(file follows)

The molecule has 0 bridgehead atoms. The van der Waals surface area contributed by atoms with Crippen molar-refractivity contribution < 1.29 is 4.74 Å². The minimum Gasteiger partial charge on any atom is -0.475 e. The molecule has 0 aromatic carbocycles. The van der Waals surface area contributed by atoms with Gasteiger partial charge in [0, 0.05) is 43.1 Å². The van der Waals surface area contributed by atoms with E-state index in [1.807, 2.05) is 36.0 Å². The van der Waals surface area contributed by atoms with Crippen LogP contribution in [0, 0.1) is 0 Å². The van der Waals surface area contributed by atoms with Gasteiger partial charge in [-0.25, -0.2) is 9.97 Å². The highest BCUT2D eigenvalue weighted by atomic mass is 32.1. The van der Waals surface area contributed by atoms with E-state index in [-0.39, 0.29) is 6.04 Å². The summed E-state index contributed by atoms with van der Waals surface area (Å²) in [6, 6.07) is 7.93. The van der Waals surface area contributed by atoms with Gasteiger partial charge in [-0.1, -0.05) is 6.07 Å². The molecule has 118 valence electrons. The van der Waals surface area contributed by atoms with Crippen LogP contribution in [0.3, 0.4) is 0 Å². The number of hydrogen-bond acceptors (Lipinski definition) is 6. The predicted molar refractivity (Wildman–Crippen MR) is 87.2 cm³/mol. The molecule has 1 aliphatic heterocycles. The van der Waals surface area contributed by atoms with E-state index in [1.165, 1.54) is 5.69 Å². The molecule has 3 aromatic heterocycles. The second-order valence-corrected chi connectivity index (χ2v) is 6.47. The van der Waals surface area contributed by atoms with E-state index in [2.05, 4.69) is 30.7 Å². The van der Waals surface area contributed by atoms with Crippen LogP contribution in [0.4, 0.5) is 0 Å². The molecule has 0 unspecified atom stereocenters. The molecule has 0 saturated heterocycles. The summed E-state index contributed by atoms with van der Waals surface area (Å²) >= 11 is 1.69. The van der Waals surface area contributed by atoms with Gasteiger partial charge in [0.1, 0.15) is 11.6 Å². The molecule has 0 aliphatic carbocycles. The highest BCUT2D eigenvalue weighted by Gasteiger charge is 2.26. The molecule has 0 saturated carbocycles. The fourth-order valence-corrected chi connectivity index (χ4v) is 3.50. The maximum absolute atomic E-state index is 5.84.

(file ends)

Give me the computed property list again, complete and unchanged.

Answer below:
The molecule has 0 bridgehead atoms. The van der Waals surface area contributed by atoms with Crippen molar-refractivity contribution < 1.29 is 4.74 Å². The minimum Gasteiger partial charge on any atom is -0.475 e. The molecule has 0 aromatic carbocycles. The van der Waals surface area contributed by atoms with Gasteiger partial charge in [0, 0.05) is 43.1 Å². The van der Waals surface area contributed by atoms with E-state index in [1.807, 2.05) is 36.0 Å². The van der Waals surface area contributed by atoms with Crippen LogP contribution in [0, 0.1) is 0 Å². The van der Waals surface area contributed by atoms with Gasteiger partial charge in [-0.25, -0.2) is 9.97 Å². The highest BCUT2D eigenvalue weighted by atomic mass is 32.1. The van der Waals surface area contributed by atoms with E-state index in [-0.39, 0.29) is 6.04 Å². The summed E-state index contributed by atoms with van der Waals surface area (Å²) in [6, 6.07) is 7.93. The van der Waals surface area contributed by atoms with Gasteiger partial charge in [-0.1, -0.05) is 6.07 Å². The molecule has 118 valence electrons. The van der Waals surface area contributed by atoms with Crippen LogP contribution in [0.3, 0.4) is 0 Å². The number of hydrogen-bond acceptors (Lipinski definition) is 6. The predicted molar refractivity (Wildman–Crippen MR) is 87.2 cm³/mol. The molecule has 1 aliphatic heterocycles. The van der Waals surface area contributed by atoms with E-state index in [1.165, 1.54) is 5.69 Å². The molecule has 3 aromatic heterocycles. The second-order valence-corrected chi connectivity index (χ2v) is 6.47. The van der Waals surface area contributed by atoms with E-state index in [2.05, 4.69) is 30.7 Å². The van der Waals surface area contributed by atoms with Crippen LogP contribution in [0.4, 0.5) is 0 Å². The molecule has 0 unspecified atom stereocenters. The molecule has 0 saturated heterocycles. The summed E-state index contributed by atoms with van der Waals surface area (Å²) >= 11 is 1.69. The van der Waals surface area contributed by atoms with Gasteiger partial charge in [0.1, 0.15) is 11.6 Å². The molecule has 0 aliphatic carbocycles. The highest BCUT2D eigenvalue weighted by Gasteiger charge is 2.26. The molecule has 0 saturated carbocycles. The fourth-order valence-corrected chi connectivity index (χ4v) is 3.50. The maximum absolute atomic E-state index is 5.84.